The biggest downside of using credit cards or other unsecured loans to consolidate your debt is the finance charges. Unsecured loans almost always charge higher interest rates. This means you might not be saving much money by consolidating everything on your credit card rather than just making minimum payments.
You also cannot use your credit card to pay off other credit card debt. If credit card debt is one of your problems to begin with, you probably will not be looking at unsecured loans for consolidation.
Most types of debt consolidation loans involve a secured loan, usually a home equity loan, also called second mortgage. This means you will use the equity built up from your home to take out a new loan. The amount of debt you can consolidate is dictated by how much equity you have to use as collateral. If your debts are greater than the equity you have built up in your home, you are considered insolvent.
If you are a renter, you won’t have a home equity loan as an option. However, there are some types of secured loans that use your car or other property as collateral. Unfortunately, these usually fall under “Payday Loan” or “Pawn Shop” type lenders, which can charge excessively high finance charges. Taking these types of loans is more likely to drive you farther into debt than to help pull you out. If you are not able to find any other type of consolidation loans, you should investigate credit counseling services.
Risks of Consolidating Debt
Debt consolidation is not a “get out of debt free” card. You are simply using existing credit lines and equity to pay off a temporary hardship and preserve your credit rating.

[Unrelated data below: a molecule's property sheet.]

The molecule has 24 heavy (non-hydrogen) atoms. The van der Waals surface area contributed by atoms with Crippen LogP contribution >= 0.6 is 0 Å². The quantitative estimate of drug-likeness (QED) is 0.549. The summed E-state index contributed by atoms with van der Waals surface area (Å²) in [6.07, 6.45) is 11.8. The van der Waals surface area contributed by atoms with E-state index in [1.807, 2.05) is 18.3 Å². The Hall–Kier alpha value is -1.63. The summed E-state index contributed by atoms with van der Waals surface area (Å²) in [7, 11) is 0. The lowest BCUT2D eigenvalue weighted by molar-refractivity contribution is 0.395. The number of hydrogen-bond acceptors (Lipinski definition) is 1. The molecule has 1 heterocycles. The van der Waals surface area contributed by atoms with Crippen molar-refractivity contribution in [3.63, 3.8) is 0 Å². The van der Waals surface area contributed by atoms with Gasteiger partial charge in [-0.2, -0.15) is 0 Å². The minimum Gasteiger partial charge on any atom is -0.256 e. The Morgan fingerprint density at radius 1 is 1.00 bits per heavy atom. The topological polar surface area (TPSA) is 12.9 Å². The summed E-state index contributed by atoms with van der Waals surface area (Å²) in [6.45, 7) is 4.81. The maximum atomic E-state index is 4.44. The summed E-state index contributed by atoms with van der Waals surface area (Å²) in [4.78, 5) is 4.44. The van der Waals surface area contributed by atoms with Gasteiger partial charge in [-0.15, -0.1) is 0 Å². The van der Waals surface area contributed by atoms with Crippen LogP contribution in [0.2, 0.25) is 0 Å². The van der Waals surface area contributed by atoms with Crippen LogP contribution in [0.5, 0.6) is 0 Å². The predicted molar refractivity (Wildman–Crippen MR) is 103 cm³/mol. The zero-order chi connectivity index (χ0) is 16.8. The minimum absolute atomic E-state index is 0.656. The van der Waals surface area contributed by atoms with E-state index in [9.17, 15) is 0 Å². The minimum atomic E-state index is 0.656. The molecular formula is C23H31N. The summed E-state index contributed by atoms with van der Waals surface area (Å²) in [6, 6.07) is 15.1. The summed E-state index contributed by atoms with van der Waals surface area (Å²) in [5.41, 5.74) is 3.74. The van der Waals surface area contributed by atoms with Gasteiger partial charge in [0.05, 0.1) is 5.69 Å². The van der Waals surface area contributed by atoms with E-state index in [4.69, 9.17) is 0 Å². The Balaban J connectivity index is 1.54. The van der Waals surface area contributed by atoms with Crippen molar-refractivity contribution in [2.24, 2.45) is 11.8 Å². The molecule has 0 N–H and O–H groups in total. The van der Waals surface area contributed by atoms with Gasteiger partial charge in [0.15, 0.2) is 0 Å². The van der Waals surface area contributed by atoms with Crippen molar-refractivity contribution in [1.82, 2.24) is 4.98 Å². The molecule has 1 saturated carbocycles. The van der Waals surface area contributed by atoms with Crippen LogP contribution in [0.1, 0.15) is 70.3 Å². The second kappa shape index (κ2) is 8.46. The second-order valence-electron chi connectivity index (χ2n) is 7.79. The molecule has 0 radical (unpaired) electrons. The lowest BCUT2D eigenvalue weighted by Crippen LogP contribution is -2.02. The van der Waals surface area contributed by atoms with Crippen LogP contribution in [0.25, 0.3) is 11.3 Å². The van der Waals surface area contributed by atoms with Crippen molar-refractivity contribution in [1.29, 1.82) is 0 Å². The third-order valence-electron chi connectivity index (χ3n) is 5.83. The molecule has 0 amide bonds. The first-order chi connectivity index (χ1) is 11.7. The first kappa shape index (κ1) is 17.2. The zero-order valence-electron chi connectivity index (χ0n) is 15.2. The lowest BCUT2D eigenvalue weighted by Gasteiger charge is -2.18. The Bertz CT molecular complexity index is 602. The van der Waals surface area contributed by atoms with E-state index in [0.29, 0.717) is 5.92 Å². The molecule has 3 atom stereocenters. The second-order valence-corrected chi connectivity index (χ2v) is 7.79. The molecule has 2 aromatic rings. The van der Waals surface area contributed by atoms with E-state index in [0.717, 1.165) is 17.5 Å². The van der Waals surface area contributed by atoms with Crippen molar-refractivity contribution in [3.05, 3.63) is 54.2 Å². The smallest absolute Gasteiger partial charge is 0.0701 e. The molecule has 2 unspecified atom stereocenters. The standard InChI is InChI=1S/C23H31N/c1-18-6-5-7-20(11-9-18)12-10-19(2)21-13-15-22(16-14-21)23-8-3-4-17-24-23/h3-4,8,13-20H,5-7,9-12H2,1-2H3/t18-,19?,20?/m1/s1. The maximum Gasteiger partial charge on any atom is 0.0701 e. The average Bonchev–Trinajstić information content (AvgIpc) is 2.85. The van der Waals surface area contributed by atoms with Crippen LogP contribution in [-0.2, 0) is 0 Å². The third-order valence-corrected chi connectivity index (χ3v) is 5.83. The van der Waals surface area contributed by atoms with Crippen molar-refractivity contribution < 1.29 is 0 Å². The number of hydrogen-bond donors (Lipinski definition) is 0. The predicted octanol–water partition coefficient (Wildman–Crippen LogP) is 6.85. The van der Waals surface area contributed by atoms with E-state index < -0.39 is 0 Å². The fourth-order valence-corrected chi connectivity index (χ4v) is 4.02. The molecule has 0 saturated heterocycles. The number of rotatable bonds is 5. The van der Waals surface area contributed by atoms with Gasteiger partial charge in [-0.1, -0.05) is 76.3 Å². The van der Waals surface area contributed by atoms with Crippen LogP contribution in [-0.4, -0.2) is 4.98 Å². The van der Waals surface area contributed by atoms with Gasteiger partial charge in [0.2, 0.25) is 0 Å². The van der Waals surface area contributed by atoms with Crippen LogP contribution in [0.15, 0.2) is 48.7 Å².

Risks with Unsecured Loans
If you simply transfer other outstanding debts onto your credit card, you now must grapple with your new credit card debt. Credit cards typically charge fairly high interest rates compared to secured loans, which means the interest you pay will still be very high. The interest charge itself could be nearly as much as you would be paying in late fees, but you would not be hurting your credit rating.
If you can only afford the minimum payments on your credit card, you are stretched dangerously thin. Any other financial emergency could force you into default.
Risks with Secured Loans
Consolidating your debt with a secured loan is cheaper than using your credit card or an unsecured loan. This makes this type of loan a more attractive option, but it comes with its own serious drawbacks.
First, you are wiping out your equity. This means all the value you have been building up in your mortgage (or any other property used as collateral) is gone. You will need to completely pay off the consolidation loan to get it back.
Second, your finances are still stretched very thin. Missing your payment on a consolidated secured loan is the same as missing a payment on your primary mortgage. It could put your whole house into default and trigger foreclosure proceedings.
If you are in a position where you cannot juggle your bills or negotiate a 1-2 month extension with some creditors, you need to take action quickly in order to get out of debt and keep your finances healthy.
Consolidating your debt is often one important part of that process, but it is not a decision to make without consulting experts. If you are considering consolidating your debt, speak first with a not-for-profit credit counseling agency to fully explore your options. Debt consolidation is usually one action taken as part of a larger personal finance plan, not an action to be taken on its own.
Any time you are working with debt, the clock is ticking. It is always better to ask for help sooner rather than just panicking later.
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- Using examples, what does it mean to consolidate debt?
- What are the advantages of consolidating debt?
- Are there any disadvantages to consolidating debt?
- What is the difference between a secured and unsecured loan?
- What are the current loan rate percentages being offered in the market place today for a loan of $10,000 over 3 years?